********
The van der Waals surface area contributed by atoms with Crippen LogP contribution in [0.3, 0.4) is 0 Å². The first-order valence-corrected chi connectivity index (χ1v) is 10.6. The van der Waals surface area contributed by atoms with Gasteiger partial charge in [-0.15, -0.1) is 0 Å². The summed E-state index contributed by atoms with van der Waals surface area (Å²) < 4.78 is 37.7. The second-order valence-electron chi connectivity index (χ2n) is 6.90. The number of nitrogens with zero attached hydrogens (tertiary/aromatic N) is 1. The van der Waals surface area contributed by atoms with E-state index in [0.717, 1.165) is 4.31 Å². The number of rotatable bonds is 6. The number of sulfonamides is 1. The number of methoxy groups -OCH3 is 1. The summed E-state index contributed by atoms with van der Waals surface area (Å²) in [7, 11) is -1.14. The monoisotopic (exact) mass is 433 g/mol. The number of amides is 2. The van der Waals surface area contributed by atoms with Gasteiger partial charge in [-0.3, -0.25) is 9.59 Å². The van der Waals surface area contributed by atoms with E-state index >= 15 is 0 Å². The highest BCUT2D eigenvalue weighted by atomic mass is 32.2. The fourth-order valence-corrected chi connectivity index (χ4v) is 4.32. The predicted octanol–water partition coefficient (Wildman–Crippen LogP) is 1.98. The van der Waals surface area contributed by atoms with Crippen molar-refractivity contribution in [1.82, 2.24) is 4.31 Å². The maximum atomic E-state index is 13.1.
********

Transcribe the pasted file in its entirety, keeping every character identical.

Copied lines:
The van der Waals surface area contributed by atoms with Crippen LogP contribution in [0.3, 0.4) is 0 Å². The first-order valence-corrected chi connectivity index (χ1v) is 10.6. The van der Waals surface area contributed by atoms with Gasteiger partial charge in [-0.15, -0.1) is 0 Å². The summed E-state index contributed by atoms with van der Waals surface area (Å²) < 4.78 is 37.7. The second-order valence-electron chi connectivity index (χ2n) is 6.90. The number of nitrogens with zero attached hydrogens (tertiary/aromatic N) is 1. The van der Waals surface area contributed by atoms with E-state index in [0.717, 1.165) is 4.31 Å². The number of rotatable bonds is 6. The number of sulfonamides is 1. The number of methoxy groups -OCH3 is 1. The summed E-state index contributed by atoms with van der Waals surface area (Å²) in [7, 11) is -1.14. The monoisotopic (exact) mass is 433 g/mol. The number of amides is 2. The van der Waals surface area contributed by atoms with Gasteiger partial charge in [-0.3, -0.25) is 9.59 Å². The van der Waals surface area contributed by atoms with E-state index >= 15 is 0 Å². The highest BCUT2D eigenvalue weighted by atomic mass is 32.2. The fourth-order valence-corrected chi connectivity index (χ4v) is 4.32. The predicted octanol–water partition coefficient (Wildman–Crippen LogP) is 1.98. The van der Waals surface area contributed by atoms with Crippen molar-refractivity contribution in [1.82, 2.24) is 4.31 Å². The maximum atomic E-state index is 13.1.